Erscheinungsdatum: 10.02.2020, Medium: Taschenbuch, Einband: Kartoniert / Broschiert, Titel: Fuel and energy complex of Kazakhstan, Titelzusatz: INNOVATIVE WAYS OF DEVELOPMENT, Autor: Sikhimbayev, Muratbay // Sikhimbayeva, Dinara, Verlag: LAP Lambert Academic Publishing, Sprache: Englisch, Rubrik: Wirtschaft // Sonstiges, Seiten: 316, Informationen: Paperback, Gewicht: 489 gr, Verkäufer: averdo
High Quality Content by WIKIPEDIA articles! Yemelyanovo International Airport (Russian: ) (IATA: KJA, ICAO: UNKL) is a major airport in Krasnoyarsk Krai, Russia located 37 km northwest of Krasnoyarsk. It opened for operations in 1980. It is the main base of Aeroflot and S7 Airlines with large airliners and a separate military area. The main runway apron holds 47 aircraft. A smaller runway has its own terminal and meteorology office, and its apron holds 94 small aircraft. This is one of Siberia's airfields that can handle extra large-sized airliners such as the Airbus A380 and Antonov An-225. In November 2007, it was announced that Lufthansa Cargo might switch its Asian refueling and distribution point from Astana, Kazakhstan to Yemelyanovo Airport, because Russia would no longer permit Lufthansa the use of its air space for their Europe to Asia flights unless they could sell fuel. In July 2008 Lufthansa stated that it would move its cargo logistics hub from Astana to Yemelyanovo once the airport was brought up to ICAO safety standards.
The economy of Kazakhstan is the largest economy in Central Asia. It possesses enormous fossil fuel reserves as well as minerals and metals. It also has considerable agricultural potential with its vast steppe lands accommodating both livestock and grain production, as well as developed space infrastructure, which took over all launches to the International Space Station from the Space Shuttle. The mountains in the south are important for apples and walnuts, both species grow wild there. Kazakhstan's industrial sector rests on the extraction and processing of these natural resources and also on a relatively large machine building sector specializing in construction equipment, tractors, agricultural machinery, and some military items. The breakup of the USSR and the collapse of demand for Kazakhstan's traditional heavy industry products have resulted in a sharp contraction of the economy since 1991, with the steepest annual decline occurring in 1994. In 1995-97 the pace of the government program of economic reform and privatization quickened, resulting in a substantial shifting of assets into the private sector.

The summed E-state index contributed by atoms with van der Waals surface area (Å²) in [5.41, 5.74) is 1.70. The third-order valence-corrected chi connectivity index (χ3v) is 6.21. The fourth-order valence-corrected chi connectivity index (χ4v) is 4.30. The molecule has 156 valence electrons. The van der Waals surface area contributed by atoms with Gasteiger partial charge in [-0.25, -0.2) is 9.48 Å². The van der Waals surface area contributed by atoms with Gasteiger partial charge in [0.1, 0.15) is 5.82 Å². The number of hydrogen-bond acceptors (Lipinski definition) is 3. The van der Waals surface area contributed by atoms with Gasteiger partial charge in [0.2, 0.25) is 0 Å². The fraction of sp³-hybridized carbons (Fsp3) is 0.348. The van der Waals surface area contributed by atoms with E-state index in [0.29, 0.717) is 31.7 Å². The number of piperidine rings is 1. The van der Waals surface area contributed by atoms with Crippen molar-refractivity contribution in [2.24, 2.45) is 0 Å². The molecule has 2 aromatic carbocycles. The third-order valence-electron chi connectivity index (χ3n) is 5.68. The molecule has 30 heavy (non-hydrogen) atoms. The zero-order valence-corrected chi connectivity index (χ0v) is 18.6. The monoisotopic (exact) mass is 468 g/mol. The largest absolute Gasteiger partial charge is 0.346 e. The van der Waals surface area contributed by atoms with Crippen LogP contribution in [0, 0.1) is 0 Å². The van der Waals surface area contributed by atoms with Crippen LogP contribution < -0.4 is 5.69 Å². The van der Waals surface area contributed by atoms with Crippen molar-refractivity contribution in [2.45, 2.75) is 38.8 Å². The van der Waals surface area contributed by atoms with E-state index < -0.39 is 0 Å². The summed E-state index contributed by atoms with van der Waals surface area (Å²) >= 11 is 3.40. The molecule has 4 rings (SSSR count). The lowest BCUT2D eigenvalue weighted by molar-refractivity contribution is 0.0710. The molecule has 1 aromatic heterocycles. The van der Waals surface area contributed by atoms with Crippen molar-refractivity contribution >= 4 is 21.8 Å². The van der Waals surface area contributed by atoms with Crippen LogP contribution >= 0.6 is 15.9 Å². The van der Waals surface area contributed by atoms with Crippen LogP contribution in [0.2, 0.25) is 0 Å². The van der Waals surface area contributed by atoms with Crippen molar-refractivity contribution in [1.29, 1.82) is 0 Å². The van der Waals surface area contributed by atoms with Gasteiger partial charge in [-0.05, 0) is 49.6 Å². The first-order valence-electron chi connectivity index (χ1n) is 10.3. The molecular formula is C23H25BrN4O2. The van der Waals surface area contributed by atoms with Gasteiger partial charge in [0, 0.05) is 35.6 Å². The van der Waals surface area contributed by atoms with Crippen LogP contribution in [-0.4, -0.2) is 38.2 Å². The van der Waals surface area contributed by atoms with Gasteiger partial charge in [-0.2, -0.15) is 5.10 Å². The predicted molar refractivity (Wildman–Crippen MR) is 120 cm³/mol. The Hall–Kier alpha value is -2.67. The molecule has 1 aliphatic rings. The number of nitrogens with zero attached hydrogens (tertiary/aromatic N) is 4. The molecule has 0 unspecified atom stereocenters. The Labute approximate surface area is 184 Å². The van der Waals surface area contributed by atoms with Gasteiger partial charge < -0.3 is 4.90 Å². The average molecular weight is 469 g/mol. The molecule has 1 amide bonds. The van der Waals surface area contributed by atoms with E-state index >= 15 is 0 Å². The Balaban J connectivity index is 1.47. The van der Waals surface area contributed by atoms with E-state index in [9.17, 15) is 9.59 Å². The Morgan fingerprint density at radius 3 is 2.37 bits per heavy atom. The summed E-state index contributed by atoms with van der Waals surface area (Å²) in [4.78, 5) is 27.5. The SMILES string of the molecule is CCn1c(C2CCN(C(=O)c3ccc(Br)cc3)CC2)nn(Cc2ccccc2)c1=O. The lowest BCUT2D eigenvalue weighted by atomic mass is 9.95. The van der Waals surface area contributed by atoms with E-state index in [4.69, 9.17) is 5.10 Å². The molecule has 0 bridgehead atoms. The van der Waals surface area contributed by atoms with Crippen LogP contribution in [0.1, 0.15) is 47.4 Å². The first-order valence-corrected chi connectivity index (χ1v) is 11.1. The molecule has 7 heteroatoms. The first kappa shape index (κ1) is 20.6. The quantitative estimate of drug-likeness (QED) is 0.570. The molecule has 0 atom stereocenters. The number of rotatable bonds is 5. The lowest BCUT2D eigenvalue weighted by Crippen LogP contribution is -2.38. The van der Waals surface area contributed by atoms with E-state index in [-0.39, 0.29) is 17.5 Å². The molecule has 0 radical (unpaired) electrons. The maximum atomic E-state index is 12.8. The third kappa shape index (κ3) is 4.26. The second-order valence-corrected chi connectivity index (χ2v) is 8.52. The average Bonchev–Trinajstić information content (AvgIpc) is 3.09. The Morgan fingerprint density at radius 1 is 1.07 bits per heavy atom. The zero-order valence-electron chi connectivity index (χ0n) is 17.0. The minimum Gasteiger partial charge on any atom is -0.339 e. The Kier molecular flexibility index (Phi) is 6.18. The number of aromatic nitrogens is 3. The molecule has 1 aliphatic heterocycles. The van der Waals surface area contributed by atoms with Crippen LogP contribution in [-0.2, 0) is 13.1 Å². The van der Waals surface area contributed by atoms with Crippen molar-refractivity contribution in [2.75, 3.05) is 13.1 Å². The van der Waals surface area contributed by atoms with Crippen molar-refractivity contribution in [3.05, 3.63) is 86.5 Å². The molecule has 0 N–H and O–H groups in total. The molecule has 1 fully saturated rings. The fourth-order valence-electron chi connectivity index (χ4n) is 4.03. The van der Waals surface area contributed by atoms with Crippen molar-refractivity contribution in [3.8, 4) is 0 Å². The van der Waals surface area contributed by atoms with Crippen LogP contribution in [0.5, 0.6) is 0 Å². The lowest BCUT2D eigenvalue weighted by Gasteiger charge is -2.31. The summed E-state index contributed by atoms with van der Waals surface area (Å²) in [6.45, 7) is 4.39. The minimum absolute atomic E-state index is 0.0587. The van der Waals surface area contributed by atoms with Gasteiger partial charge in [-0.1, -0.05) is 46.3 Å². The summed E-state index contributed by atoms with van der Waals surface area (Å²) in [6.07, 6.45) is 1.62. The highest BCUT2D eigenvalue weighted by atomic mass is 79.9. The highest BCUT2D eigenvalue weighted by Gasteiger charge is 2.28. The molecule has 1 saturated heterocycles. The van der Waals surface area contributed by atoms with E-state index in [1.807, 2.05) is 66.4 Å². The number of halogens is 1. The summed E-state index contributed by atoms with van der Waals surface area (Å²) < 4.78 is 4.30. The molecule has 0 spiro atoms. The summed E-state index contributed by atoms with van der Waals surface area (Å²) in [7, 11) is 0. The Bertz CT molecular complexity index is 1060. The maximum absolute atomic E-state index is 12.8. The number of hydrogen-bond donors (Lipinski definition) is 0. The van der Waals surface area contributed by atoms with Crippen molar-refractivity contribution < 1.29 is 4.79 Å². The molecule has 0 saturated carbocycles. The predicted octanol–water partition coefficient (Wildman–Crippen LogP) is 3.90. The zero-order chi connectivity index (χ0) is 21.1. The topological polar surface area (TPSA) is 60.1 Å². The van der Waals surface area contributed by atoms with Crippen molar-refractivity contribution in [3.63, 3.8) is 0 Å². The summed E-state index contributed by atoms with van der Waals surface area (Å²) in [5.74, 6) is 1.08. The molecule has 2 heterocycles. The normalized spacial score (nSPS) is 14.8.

The monograph is devoted to the study of the fuel and energy complex innovative development problem in Kazakhstan. Theoretical and methodological foundations of innovative development of fuel and energy complex of the country are disclosed, an analysis and prospects of use of innovations and the innovation process in the fuel and energy complex are presented, the necessity of transformation of innovation system in the fuel and energy complex of Kazakhstan is proven and directions of the fuel and energy complex innovative development of Kazakhstan, including specific mechanisms to improve the innovation system of subsoil use of the Republic are offered. The book is intended for researchers, teachers, graduate students, specialists of public services and enterprises dealing with the problems of the fuel and energy complex of Kazakhstan.
Kazakhstan's national property is natural, above all, fuel and energy resources, as well as technical and intellectual potential. Improving the efficiency of the use of technical potential, as well as all types of energy resources within the country using energy-saving technologies in industry and at home is one of the main objectives of the energy policy. The fuel and energy complex plays a special role in the development of the state, improving the quality of life of the population and is the basis for reviving the economy of the republic, which places it at the forefront of investment priority and accelerates development in all respects. The monograph examines the main issues of energy development in Kazakhstan: electrical systems and networks, automation, power plants and substations, unconventional and renewable energy sources. The aim of the work is to analyze the current state of energy in Kazakhstan. The issues of obtaining, converting and using electricity in the practice of man are described.